06 Sep 2022 - News
The forest patrol team of Bukit Belang Village Forest. ©Lestari Capital
Small local patrols protect the forest surrounding Tanjung village in Indonesia. But the villagers’ passion and dedication are not matched by sufficient funding and resources. The Rimba Collective, in partnership with People Resources and Conservation Foundation (PRCF) Indonesia, is helping patrols become professional, provide incentives for young people, and protect the rich, natural landscape surrounding them.
The renowned environmental activist Wangari Maathi once said: “You cannot protect the environment unless you empower people, you inform them, and you help them understand that these resources are their own, that they must protect them.”
She would have appreciated the efforts of Bonifus Tomba, who has been part of the Bukit Belang LPHD (Village Forest Management Institution established by village regulation) forest patrol in Tanjung village for ten years. “I went every three months doing voluntary patrol,” he explains. “I did not get any incentives. I did it basically because I love the forest, and I like doing it.”
Bonifus understands just how valuable the nature around him is. But as Maathi would recognise, he could do so much more with the right equipment, training and incentives. Now, Bonifus is one of a team of ten who visit the forest for five days every two months in return for 100,000 rupiah (USD 7) a day.
It’s progress. But it’s not enough.
Tanjung is a remote village, nearly two hours’ drive from Putussibau, the capital of West Kalimantan, in Indonesia. It is surrounded by 2,520 ha of Hutan Desa (village forest), 90 percent of which is protected.
As Adus Arbillo, head of the Bukit Belang LPHD forest patrol, explains, it’s challenging terrain. “It’s still a jungle, so there’s no track. We carry a lot of stuff on our back, quite heavy by having food supply for five days, jackets to keep us warm, cooking tools, etc. This adds to the tough track we need to pass through. It usually takes one whole day for us to arrive to the lodge.”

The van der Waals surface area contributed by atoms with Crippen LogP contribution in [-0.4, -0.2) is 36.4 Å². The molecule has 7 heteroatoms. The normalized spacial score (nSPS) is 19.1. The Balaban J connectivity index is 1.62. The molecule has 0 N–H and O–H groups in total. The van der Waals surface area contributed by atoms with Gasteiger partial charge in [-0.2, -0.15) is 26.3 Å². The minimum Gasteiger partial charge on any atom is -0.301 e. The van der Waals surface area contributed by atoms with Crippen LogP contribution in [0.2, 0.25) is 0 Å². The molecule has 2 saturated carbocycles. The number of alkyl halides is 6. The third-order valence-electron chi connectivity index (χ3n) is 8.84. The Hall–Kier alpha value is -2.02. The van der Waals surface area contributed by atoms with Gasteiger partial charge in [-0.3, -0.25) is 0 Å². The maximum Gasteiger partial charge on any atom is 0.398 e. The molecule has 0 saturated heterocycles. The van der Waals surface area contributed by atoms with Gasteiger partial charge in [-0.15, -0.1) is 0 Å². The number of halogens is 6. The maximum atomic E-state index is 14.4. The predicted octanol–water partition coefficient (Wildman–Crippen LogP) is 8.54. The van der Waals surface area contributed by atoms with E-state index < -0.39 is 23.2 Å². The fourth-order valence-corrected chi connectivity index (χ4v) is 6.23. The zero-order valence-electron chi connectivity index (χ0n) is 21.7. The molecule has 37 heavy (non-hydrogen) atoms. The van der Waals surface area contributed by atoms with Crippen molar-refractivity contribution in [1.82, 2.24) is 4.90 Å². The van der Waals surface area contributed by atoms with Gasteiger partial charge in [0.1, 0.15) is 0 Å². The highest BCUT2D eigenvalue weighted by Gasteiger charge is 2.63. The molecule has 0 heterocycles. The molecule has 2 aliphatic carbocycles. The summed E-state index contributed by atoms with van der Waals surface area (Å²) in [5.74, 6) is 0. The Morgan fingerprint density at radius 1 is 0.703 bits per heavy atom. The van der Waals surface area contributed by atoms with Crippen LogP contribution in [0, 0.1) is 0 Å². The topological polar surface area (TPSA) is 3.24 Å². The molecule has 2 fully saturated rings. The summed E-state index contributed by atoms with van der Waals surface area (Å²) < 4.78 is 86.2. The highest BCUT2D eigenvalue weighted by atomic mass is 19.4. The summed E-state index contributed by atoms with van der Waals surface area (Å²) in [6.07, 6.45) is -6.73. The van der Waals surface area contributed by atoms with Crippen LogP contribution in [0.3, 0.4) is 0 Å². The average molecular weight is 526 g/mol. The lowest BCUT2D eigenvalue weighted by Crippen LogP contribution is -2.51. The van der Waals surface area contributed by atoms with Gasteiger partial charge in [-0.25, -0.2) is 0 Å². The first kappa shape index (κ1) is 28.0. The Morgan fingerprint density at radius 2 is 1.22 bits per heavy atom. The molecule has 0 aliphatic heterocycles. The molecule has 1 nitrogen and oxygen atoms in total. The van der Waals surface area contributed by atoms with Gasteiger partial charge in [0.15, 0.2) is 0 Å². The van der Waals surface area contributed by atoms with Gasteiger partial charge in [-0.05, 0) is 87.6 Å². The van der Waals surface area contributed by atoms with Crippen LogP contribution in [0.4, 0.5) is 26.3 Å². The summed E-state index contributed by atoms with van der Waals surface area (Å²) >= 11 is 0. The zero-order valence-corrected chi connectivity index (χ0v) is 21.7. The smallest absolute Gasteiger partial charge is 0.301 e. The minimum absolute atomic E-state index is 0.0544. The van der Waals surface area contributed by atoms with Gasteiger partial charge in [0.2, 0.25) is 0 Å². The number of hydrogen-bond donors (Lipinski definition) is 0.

Adus’s team of 10 have only one GPS device, one camera with a battery, and their phones between them. They have no recharging equipment, so once the camera battery has run out, they use their phones until they run out of charge too. They also have no ‘handy talkies’ (walkie-talkies), limiting the area they can monitor. And they lack the necessary software to file robust, comparative reports.
There are five lodges spread across the forest. But as forest team member Hendrikus Obet explains, they are too small for all ten people to live comfortably: “It is so small, we don’t have space to cook. We always cook outside the lodge. Imagine the problem we have whenever it rains, and it rains a lot here.”
No one knows better than Adus what his team needs to help keep their beloved forest safe: “We really hope, as forest patrol team, we can get monthly income, handy talky, more cameras with more batteries, handphones, three to four GPS devices so we can safely split the team.”
Just imagine what this dedicated team could do with the right resources.
The Rimba Collective builds nature positive supply chains, which means supporting local communities and protecting and restoring local landscapes. In the Tanjung village forest area, we are working with the People Resources and Conservation Foundation (PRCF) Indonesia, part of a US-based non-profit, non-government, and non-membership organisation that promotes biodiversity conservation, protection, the wise use of natural resources, and sound social and economic development.
Together, we will strengthen the village forest management in Tanjung and restore and protect forests against human and natural threats, including forest fires. Crucially for Adus and his team, we will also provide new GPS equipment, cameras, batteries, handy talkies and monthly salaries for forest patrol workers (plus daily fees for fire patrols). Helping the patrols become more professional will be especially motivating for young people in the village, who prefer the hikes of patrol work to learning traditional handicrafts.